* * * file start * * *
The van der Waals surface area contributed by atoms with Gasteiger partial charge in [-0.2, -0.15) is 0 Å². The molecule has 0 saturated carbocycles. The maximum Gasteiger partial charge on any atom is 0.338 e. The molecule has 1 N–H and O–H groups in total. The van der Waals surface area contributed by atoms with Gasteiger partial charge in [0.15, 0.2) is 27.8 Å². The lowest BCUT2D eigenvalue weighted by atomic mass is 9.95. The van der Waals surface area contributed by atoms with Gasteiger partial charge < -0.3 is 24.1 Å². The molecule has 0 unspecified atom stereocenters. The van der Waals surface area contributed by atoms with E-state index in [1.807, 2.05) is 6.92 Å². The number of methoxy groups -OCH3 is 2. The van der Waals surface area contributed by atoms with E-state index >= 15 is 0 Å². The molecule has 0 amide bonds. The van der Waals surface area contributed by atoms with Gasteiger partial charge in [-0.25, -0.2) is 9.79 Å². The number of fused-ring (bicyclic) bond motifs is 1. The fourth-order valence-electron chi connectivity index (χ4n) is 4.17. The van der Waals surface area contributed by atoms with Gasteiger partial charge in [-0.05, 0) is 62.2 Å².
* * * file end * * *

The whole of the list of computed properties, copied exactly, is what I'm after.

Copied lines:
The van der Waals surface area contributed by atoms with Gasteiger partial charge in [-0.2, -0.15) is 0 Å². The molecule has 0 saturated carbocycles. The maximum Gasteiger partial charge on any atom is 0.338 e. The molecule has 1 N–H and O–H groups in total. The van der Waals surface area contributed by atoms with Gasteiger partial charge in [0.15, 0.2) is 27.8 Å². The lowest BCUT2D eigenvalue weighted by atomic mass is 9.95. The van der Waals surface area contributed by atoms with Gasteiger partial charge < -0.3 is 24.1 Å². The molecule has 0 unspecified atom stereocenters. The van der Waals surface area contributed by atoms with E-state index in [1.807, 2.05) is 6.92 Å². The number of methoxy groups -OCH3 is 2. The van der Waals surface area contributed by atoms with E-state index >= 15 is 0 Å². The molecule has 0 amide bonds. The van der Waals surface area contributed by atoms with Gasteiger partial charge in [-0.25, -0.2) is 9.79 Å². The number of fused-ring (bicyclic) bond motifs is 1. The fourth-order valence-electron chi connectivity index (χ4n) is 4.17. The van der Waals surface area contributed by atoms with Gasteiger partial charge in [-0.05, 0) is 62.2 Å².